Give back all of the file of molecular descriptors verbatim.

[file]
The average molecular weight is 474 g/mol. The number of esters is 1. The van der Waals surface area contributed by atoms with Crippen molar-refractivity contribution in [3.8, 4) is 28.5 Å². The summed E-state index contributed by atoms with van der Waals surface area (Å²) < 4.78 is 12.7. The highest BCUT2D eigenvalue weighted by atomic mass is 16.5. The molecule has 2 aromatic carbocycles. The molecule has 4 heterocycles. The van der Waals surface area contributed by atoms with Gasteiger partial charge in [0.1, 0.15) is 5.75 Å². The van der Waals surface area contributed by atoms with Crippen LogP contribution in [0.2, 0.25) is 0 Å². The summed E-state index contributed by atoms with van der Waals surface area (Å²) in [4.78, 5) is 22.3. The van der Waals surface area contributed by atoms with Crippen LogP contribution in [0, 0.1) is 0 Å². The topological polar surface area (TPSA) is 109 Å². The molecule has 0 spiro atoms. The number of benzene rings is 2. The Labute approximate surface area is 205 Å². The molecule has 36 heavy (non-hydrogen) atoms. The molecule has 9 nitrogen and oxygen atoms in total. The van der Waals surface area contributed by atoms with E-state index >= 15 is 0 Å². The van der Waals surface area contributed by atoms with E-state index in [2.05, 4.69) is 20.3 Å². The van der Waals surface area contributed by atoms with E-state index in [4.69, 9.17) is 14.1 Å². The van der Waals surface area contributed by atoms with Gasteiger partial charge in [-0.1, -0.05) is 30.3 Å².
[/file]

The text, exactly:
The average molecular weight is 474 g/mol. The number of esters is 1. The van der Waals surface area contributed by atoms with Crippen molar-refractivity contribution in [3.8, 4) is 28.5 Å². The summed E-state index contributed by atoms with van der Waals surface area (Å²) < 4.78 is 12.7. The highest BCUT2D eigenvalue weighted by atomic mass is 16.5. The molecule has 2 aromatic carbocycles. The molecule has 4 heterocycles. The van der Waals surface area contributed by atoms with Gasteiger partial charge in [0.1, 0.15) is 5.75 Å². The van der Waals surface area contributed by atoms with Crippen LogP contribution in [0.2, 0.25) is 0 Å². The summed E-state index contributed by atoms with van der Waals surface area (Å²) in [4.78, 5) is 22.3. The van der Waals surface area contributed by atoms with Crippen LogP contribution in [0, 0.1) is 0 Å². The topological polar surface area (TPSA) is 109 Å². The molecule has 0 spiro atoms. The number of benzene rings is 2. The Labute approximate surface area is 205 Å². The molecule has 36 heavy (non-hydrogen) atoms. The molecule has 9 nitrogen and oxygen atoms in total. The van der Waals surface area contributed by atoms with E-state index >= 15 is 0 Å². The van der Waals surface area contributed by atoms with E-state index in [2.05, 4.69) is 20.3 Å². The van der Waals surface area contributed by atoms with E-state index in [4.69, 9.17) is 14.1 Å². The van der Waals surface area contributed by atoms with Gasteiger partial charge in [-0.1, -0.05) is 30.3 Å².